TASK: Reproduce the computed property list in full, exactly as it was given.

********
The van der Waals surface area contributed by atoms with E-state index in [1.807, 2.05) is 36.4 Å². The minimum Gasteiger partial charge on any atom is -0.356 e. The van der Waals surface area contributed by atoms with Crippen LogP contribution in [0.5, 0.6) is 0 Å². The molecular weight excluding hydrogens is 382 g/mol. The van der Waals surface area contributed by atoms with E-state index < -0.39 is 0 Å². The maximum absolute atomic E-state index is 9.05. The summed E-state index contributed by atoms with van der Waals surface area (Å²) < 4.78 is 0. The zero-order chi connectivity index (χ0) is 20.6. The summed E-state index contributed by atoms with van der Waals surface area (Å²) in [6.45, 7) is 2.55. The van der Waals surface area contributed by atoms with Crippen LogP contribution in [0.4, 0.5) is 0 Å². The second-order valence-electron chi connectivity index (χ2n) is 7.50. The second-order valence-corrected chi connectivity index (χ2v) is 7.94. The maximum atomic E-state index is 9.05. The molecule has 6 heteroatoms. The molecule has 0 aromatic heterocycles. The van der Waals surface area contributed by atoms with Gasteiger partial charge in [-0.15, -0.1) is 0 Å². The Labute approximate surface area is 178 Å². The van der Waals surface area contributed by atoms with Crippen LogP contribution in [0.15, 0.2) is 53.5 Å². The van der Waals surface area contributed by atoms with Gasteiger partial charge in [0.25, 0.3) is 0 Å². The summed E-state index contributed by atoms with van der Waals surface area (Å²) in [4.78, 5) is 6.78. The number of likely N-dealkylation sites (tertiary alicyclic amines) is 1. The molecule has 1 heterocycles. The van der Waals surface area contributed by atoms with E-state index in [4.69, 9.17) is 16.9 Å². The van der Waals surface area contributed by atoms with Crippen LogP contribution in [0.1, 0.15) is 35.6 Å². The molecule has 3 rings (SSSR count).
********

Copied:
The van der Waals surface area contributed by atoms with E-state index in [1.807, 2.05) is 36.4 Å². The minimum Gasteiger partial charge on any atom is -0.356 e. The van der Waals surface area contributed by atoms with Crippen LogP contribution in [0.5, 0.6) is 0 Å². The molecular weight excluding hydrogens is 382 g/mol. The van der Waals surface area contributed by atoms with E-state index < -0.39 is 0 Å². The maximum absolute atomic E-state index is 9.05. The summed E-state index contributed by atoms with van der Waals surface area (Å²) < 4.78 is 0. The zero-order chi connectivity index (χ0) is 20.6. The summed E-state index contributed by atoms with van der Waals surface area (Å²) in [6.45, 7) is 2.55. The van der Waals surface area contributed by atoms with Crippen LogP contribution in [0.4, 0.5) is 0 Å². The second-order valence-electron chi connectivity index (χ2n) is 7.50. The second-order valence-corrected chi connectivity index (χ2v) is 7.94. The maximum atomic E-state index is 9.05. The molecule has 6 heteroatoms. The molecule has 0 aromatic heterocycles. The van der Waals surface area contributed by atoms with Gasteiger partial charge in [-0.15, -0.1) is 0 Å². The Labute approximate surface area is 178 Å². The van der Waals surface area contributed by atoms with Crippen LogP contribution in [0.15, 0.2) is 53.5 Å². The van der Waals surface area contributed by atoms with Gasteiger partial charge in [0.25, 0.3) is 0 Å². The summed E-state index contributed by atoms with van der Waals surface area (Å²) in [4.78, 5) is 6.78. The number of likely N-dealkylation sites (tertiary alicyclic amines) is 1. The molecule has 1 heterocycles. The van der Waals surface area contributed by atoms with E-state index in [4.69, 9.17) is 16.9 Å². The van der Waals surface area contributed by atoms with Crippen LogP contribution in [0.1, 0.15) is 35.6 Å². The molecule has 3 rings (SSSR count).